Our first report, entitled “Every Child Left Behind,” details how the proposed Consumer Privacy Protection Act (“CPPA”) fails to adequately protect the privacy rights of Canada’s children. C-27’s provisions to protect the privacy rights of children are unjustifiably weak, and they fall far short of the measures being enacted in peer jurisdictions—such as California and the United Kingdom—to protect children’s online privacy. Our report suggests several potential amendments to the CPPA that, in our view, are well within the federal government’s powers to enact.

    Our second report, entitled “Planned Obsolescence,” details the shortcomings of the proposed Artificial Intelligence and Data Act (“AIDA”) by benchmarking it against the European Union’s proposed AI Act. Our report recommends that AIDA be strengthened in at least three ways: by extending its coverage to the federal public sector, by providing clearer definitions for key terms, and by reforming its proposed accountability structure to ensure effective enforcement.

  • - 2023-03-16 -

    CIPPIC today released a report highlighting several additional problems with the federal government’s proposed Online News Act, which seeks to extract money from large online companies like Google and Facebook to help fund Canadian journalism. The new report, entitled Bad News, highlights how key provisions of the Online News Act may be vague to the point of being unconstitutional, while excluding many of the most dynamic sectors of the evolving Canadian news media landscape from financial support. The report also details how the Online News Act undermines longstanding exceptions to the Copyright Act that are meant to protect the public interest, while also distorting Canadian digital policy away from regulating the toxic, ad-supported business models of major Silicon Valley companies. The reliance the Online News Act places on extracting profits from big tech companies to fund Canadian journalism may well explain the weakness of Bill C-27, the federal government’s much-delayed privacy reform bill, which fails to adequately regulate targeted digital advertising. CIPPIC’s report is authored by student intern Lexie Misterski, who is a second-year law student at the University of Ottawa, and its director, Vivek Krishnamurthy. The full text of our report can be downloaded by clicking here.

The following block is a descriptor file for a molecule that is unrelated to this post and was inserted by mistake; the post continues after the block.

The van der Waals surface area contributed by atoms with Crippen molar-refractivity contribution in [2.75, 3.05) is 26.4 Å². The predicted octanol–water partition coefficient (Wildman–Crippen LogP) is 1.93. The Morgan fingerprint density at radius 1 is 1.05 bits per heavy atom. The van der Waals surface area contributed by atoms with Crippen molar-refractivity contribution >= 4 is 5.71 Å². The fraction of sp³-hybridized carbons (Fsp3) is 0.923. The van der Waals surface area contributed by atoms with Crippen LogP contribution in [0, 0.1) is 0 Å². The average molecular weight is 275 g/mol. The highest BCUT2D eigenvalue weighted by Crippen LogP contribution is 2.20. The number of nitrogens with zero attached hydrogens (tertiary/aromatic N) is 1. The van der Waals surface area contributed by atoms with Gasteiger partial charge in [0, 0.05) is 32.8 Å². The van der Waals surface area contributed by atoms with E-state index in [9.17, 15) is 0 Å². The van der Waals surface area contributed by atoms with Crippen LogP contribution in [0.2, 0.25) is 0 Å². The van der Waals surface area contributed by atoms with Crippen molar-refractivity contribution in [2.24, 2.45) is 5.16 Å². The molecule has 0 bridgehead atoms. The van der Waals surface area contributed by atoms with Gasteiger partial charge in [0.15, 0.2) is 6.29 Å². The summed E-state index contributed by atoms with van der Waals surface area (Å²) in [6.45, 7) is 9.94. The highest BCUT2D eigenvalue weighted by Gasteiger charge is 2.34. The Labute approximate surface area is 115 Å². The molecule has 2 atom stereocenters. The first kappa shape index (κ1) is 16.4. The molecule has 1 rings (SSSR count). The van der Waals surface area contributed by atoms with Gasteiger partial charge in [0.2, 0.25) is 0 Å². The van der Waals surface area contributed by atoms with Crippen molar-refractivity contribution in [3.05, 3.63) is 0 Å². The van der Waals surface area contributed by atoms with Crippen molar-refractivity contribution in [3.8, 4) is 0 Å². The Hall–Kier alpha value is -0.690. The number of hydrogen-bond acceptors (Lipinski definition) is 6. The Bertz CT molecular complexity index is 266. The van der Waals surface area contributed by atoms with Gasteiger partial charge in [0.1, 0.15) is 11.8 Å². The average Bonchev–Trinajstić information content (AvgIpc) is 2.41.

• - 2022-10-30 -

    CIPPIC has filed its Responding Memorandum of Fact and Law with the Federal Court of Appeal in Voltage v Doe. The appeal involves CIPPIC’s successful intervention in Voltage Pictures’ motion for default judgement in one of its numerous mass copyright infringement proceedings in the Federal Court of Canada. Voltage had sought judgement against 30 anonymous internet subscribers whom Voltage had alleged it had caught sharing one of its movies through BitTorrent and who had failed to file a Statement of Defense.


    CIPPIC’s argument comes down to three core positions:


  • - 2022-10-24 -